appellation


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ap·pel·la·tion

 (ăp′ə-lā′shən)
n.
1. A name, title, or designation.
2. A protected name under which a wine may be sold, indicating that the grapes used are of a specific kind from a specific district.
3. The act of naming.

[Middle English appelacion, from Old French appelation, from Latin appellātiō, appellātiōn-, from appellātus, past participle of appellāre, to entreat; see appeal. Sense 2, from French appellation (d'origine contrôlée), (registered vintage) trade name, from appellation, trade name, from Old French appelation.]

appellation

(ˌæpɪˈleɪʃən)
n
1. an identifying name or title
2. the act of naming or giving a title to

ap•pel•la•tion

(ˌæp əˈleɪ ʃən)

n.
an identifying name, title, or designation.
[1400–50; late Middle English < Old French < Latin appellātiō]
ThesaurusAntonymsRelated WordsSynonymsLegend:
Noun1.appellation - identifying word or words by which someone or something is called and classified or distinguished from othersappellation - identifying word or words by which someone or something is called and classified or distinguished from others
name - a language unit by which a person or thing is known; "his name really is George Washington"; "those are two names for the same thing"
street name - an alternative name that a person chooses or is given (especially in inner city neighborhoods); "her street name is Bonbon"
byname, cognomen, moniker, nickname, sobriquet, soubriquet - a familiar name for a person (often a shortened version of a person's given name); "Joe's mother would not use his nickname and always called him Joseph"; "Henry's nickname was Slim"
form of address, title of respect, title - an identifying appellation signifying status or function: e.g. `Mr.' or `General'; "the professor didn't like his friends to use his formal title"
title - an appellation signifying nobility; "`your majesty' is the appropriate title to use in addressing a king"

appellation

noun (Formal) name, term, style, title, address, description, designation, epithet, sobriquet They called him the King of Pork. He never minded the appellation.

appellation

noun
The word or words by which one is called and identified:
Slang: handle, moniker.
Translations

appellation

[ˌæpeˈleɪʃən] N (= name) → nombre m; (= title) → título m; [of wine] → denominación f de origen

appellation

nBezeichnung f, → Benennung f
References in classic literature ?
The name has appeared to find favor, and all things considered, it may possibly be quite as well to let it stand, instead of going back to the House of Hanover for the appellation of our finest sheet of water.
I said, "I had not;" and desired he would explain to me "what he meant by such an appellation, applied to a mortal creature.
However, what she withheld from the infant, she bestowed with the utmost profuseness on the poor unknown mother, whom she called an impudent slut, a wanton hussy, an audacious harlot, a wicked jade, a vile strumpet, with every other appellation with which the tongue of virtue never fails to lash those who bring a disgrace on the sex.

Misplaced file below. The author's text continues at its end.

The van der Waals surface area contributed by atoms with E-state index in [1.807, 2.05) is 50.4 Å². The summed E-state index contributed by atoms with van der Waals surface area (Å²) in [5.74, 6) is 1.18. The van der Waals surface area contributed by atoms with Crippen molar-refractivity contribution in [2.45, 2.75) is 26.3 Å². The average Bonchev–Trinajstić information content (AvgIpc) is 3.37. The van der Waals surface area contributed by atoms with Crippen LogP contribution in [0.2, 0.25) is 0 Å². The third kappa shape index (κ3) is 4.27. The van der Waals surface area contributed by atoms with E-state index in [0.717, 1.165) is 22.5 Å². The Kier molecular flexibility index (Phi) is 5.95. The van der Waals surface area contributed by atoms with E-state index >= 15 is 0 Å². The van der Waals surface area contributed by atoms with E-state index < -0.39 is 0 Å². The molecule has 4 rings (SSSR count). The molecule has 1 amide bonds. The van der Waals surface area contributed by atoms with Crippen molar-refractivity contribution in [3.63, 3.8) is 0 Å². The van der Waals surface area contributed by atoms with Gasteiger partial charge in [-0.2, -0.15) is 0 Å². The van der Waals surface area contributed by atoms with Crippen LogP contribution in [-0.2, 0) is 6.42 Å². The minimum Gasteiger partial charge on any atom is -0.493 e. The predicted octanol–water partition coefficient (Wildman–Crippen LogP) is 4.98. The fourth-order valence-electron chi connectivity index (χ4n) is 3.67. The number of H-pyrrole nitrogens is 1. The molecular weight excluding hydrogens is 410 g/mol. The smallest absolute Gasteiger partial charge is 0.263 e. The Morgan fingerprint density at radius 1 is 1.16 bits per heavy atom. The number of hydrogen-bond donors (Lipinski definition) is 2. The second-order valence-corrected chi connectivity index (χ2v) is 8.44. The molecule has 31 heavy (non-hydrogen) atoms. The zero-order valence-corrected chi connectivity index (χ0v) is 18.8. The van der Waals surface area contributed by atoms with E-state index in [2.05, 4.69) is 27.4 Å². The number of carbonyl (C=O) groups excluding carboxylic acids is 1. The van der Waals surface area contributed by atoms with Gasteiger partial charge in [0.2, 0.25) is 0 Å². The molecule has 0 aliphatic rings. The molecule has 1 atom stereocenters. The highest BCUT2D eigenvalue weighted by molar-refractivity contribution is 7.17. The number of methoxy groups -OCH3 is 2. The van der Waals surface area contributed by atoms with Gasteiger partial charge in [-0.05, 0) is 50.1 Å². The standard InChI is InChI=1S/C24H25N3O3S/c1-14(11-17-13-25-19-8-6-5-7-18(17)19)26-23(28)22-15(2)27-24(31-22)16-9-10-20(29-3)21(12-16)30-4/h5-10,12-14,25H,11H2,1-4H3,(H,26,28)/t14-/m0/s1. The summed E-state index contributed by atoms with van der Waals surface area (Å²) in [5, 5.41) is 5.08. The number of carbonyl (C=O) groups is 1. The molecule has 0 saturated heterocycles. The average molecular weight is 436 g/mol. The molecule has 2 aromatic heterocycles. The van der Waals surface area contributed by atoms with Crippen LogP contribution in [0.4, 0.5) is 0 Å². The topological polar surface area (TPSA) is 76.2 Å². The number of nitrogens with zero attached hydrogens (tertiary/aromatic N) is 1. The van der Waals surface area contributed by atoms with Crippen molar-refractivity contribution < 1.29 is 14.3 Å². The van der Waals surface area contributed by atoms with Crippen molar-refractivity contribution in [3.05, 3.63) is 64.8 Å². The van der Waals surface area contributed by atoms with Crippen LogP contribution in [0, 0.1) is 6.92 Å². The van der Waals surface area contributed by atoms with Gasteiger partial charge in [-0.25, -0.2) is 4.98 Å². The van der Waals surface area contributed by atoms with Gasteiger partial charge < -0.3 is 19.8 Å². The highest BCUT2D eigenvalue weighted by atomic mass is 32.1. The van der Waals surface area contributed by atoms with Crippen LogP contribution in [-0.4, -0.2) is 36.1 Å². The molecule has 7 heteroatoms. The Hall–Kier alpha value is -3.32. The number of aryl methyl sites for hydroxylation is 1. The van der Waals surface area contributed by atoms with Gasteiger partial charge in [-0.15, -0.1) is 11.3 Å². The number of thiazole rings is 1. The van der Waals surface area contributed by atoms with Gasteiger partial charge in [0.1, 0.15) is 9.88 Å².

When the adventurers, who first penetrated these wilds, met, in the centre of the forests, immense plains, covered with rich verdure or rank grasses, they naturally gave them the appellation of meadows.
It is called slobgollion; an appellation original with the whalemen, and even so is the nature of the substance.
There are few things upon which a greater variety of conjectures has been offered than upon the reasons that induced the ancients to distinguish this gulf, which separates Asia from Africa, by the name of the Red Sea, an appellation that has almost universally obtained in all languages.
Nevyedovsky affected to be not merely indifferent but scornful of this appellation, but it was obvious that he was highly delighted, and had to keep a curb on himself not to betray the triumph which was unsuitable to their new liberal tone.
Laying his hand upon his breast, he gave me to understand that his name was 'Mehevi', and that, in return, he wished me to communicate my appellation.
To explain the meaning of the appellation, free trapper, it is necessary to state the terms on which the men enlist in the service of the fur companies.
As the Indian agent of New York had a log dwelling at the foot of the lake, however, it is not impossible that the appellation grew out of the meetings that were held at his council fires; the war drove off the agent, in common with the other officers of the crown; and his rude dwelling was soon abandoned.
Hence they derive their appellation of Freemen, to distinguish them from the trappers who are bound for a number of years, and receive wages, or hunt on shares.
The master is not so called from his knowing how to manage his slave, but because he is so; for the same reason a slave and a freeman have their respective appellations.